One shot, a whipping, deafening crack in the cramped, echoing space. Then another.
Confusion spread across his face. No pain, no shock, no time, just pure puzzlement at the end of his life.
His light shirt reddening fast from the pumping blood, his eyes wide, his body slowly slumping to the floor as the precious life leaked away. His soundless mouth open, eyes still staring, but sightlessly now.
A serrated, glinting knife clattered onto the tiles, and the woman’s sobs rose again to another strangled scream.
The two marksmen stared, turned, looked at each other.
‘We’re for it now,’ one muttered. ‘We’re bloody for it.’
‘We did the right thing,’ the other interrupted, then louder, harsher. ‘The right thing! Didn’t we?’
Death nodded and departed Haven Close, his work complete.
She was such a beautiful girl. Her eyelids drooped as she lay back on the pillow, but she was determined to fight the gathering sleep, to hear the end of the poem.
'Don't stop,' she whispered. 'Please. I want to hear what happens to the poor Yonghy-Bonghy-Bo.'
'All right, but then it's lights off time, ok? It's way past your bedtime.'
She shifted her head, that fine blonde hair spreading like a golden halo. He had to close his eyes to stifle the thoughts of what must happen to her. But it was necessary.
It was too important to reconsider. She was perfect. He couldn't turn back.
He forced the required jollity into his voice. 'Ok then, are you ready?'
She smiled that gappy grin, nodded, reached a hand out from under the duvet to hold his. The guilt formed an instant and dense barrier, made him hesitate, but he took it, swallowed hard and began to read.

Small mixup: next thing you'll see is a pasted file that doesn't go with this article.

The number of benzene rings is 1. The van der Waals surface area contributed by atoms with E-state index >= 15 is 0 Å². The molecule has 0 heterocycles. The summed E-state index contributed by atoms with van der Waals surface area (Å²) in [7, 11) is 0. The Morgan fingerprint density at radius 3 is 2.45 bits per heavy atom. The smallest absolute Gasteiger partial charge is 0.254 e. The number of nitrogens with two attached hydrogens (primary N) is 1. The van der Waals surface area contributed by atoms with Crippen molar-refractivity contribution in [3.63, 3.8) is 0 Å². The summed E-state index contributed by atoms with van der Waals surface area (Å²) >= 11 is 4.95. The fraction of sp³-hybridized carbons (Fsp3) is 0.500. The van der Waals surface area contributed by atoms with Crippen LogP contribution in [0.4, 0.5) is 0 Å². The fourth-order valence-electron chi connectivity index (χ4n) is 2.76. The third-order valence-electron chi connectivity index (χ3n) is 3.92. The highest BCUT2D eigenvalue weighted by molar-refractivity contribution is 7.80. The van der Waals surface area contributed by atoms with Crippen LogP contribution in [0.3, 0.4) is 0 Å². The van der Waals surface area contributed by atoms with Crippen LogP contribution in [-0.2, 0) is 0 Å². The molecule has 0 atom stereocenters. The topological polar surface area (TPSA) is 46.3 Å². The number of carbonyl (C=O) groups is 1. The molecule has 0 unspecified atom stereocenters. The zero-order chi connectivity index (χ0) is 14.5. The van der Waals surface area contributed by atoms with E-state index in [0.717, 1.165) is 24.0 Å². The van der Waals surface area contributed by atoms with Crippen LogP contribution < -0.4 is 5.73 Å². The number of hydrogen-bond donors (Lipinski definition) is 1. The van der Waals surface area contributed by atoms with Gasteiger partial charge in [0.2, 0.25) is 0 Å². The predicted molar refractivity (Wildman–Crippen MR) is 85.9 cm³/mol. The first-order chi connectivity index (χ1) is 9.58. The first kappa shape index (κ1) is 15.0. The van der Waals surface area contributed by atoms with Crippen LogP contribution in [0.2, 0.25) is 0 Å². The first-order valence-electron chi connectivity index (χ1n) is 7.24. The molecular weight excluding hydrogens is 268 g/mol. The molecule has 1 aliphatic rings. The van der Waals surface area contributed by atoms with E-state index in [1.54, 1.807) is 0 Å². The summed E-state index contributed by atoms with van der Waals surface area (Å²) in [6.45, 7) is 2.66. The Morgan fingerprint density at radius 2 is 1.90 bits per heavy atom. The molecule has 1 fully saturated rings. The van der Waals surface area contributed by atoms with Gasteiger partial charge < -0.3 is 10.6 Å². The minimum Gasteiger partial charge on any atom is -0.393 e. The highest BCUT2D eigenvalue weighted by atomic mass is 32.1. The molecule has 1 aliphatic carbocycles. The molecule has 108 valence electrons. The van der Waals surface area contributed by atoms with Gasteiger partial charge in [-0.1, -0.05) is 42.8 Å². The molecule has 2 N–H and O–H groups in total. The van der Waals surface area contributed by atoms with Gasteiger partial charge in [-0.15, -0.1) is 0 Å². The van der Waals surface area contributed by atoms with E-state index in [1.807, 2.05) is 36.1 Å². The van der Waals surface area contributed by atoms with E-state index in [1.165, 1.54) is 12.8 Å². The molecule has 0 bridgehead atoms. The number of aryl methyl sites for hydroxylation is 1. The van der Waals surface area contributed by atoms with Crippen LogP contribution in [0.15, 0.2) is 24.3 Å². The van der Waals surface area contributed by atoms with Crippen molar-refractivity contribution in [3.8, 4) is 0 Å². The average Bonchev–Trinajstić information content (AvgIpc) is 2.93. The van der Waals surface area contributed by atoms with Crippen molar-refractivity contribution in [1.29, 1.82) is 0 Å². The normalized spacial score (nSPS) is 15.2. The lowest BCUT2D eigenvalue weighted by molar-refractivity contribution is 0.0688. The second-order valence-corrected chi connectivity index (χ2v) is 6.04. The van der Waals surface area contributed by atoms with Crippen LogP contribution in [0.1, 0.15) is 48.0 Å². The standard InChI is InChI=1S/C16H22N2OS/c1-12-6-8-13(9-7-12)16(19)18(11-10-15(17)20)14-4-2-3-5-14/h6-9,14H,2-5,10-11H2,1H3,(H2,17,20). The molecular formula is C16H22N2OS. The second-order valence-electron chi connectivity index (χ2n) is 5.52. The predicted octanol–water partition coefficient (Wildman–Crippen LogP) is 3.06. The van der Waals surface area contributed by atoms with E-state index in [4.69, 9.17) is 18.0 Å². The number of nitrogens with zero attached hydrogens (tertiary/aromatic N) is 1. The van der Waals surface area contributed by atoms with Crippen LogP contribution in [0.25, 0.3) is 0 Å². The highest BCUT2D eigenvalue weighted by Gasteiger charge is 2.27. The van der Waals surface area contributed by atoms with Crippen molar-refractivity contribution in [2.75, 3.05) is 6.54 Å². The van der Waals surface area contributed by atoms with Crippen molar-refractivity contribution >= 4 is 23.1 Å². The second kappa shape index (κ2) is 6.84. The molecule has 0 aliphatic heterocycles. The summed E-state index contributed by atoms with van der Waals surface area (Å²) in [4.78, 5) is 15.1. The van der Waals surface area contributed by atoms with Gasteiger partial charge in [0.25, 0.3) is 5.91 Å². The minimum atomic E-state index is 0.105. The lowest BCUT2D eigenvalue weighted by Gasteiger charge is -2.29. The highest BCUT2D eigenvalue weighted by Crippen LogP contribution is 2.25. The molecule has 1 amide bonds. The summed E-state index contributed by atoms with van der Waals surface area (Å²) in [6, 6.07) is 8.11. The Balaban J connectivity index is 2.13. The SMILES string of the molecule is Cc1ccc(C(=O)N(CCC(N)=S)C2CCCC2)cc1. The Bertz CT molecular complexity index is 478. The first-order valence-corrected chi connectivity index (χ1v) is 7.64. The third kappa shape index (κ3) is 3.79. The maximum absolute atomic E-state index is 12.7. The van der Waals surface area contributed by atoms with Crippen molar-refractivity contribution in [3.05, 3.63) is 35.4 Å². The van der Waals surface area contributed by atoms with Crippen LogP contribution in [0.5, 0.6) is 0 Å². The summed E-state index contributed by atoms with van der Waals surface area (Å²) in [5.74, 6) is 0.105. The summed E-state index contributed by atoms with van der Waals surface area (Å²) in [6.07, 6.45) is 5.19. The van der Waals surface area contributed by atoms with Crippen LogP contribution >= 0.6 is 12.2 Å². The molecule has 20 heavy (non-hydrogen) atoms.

‘“From the coast of Coromandel,
Did that lady never go;
On that heap of stone she mourns
For the Yonghy-Bonghy-Bo.
On that coast of Coromandel,
In his jug without a handle
Still she weeps, and daily moans;
On that little heap of stones
To her Dorking hens she moans,
For the Yonghy-Bonghy-Bo,
For the Yonghy-Bonghy-Bo.”’
The Courtship of the Yonghy-Bonghy-Bo, from Edward Lear’s Nonsense Rhymes, her favourite. It was the sole part of their relationship he enjoyed. The simplicity of reading to her.
He knew exactly why. He was bringing to a fatherless child the love which his own father had never brought to him.
Her gentle grip released. He closed the book, lay it down quietly on her bedside table, turned off the lamp. He turned to the woman standing in the doorway, managed to find a smile.
'She loves you, you know.'
'Yes.' He wondered what else to say. 'And I... she's a lovely girl.'
He thanked his perfect planning the woman was so stupid, didn't notice his reticence. It wasn't luck. He had chosen precisely.
She was ideal in her loneliness and dullness and desperation. And her daughter was perfect too, in her beauty and innocence and naivety.
When her picture was published, in every paper and magazine, and on every news website, and broadcast on every television station, when the story of what was happening to her was told, then, at last, everyone would finally understand.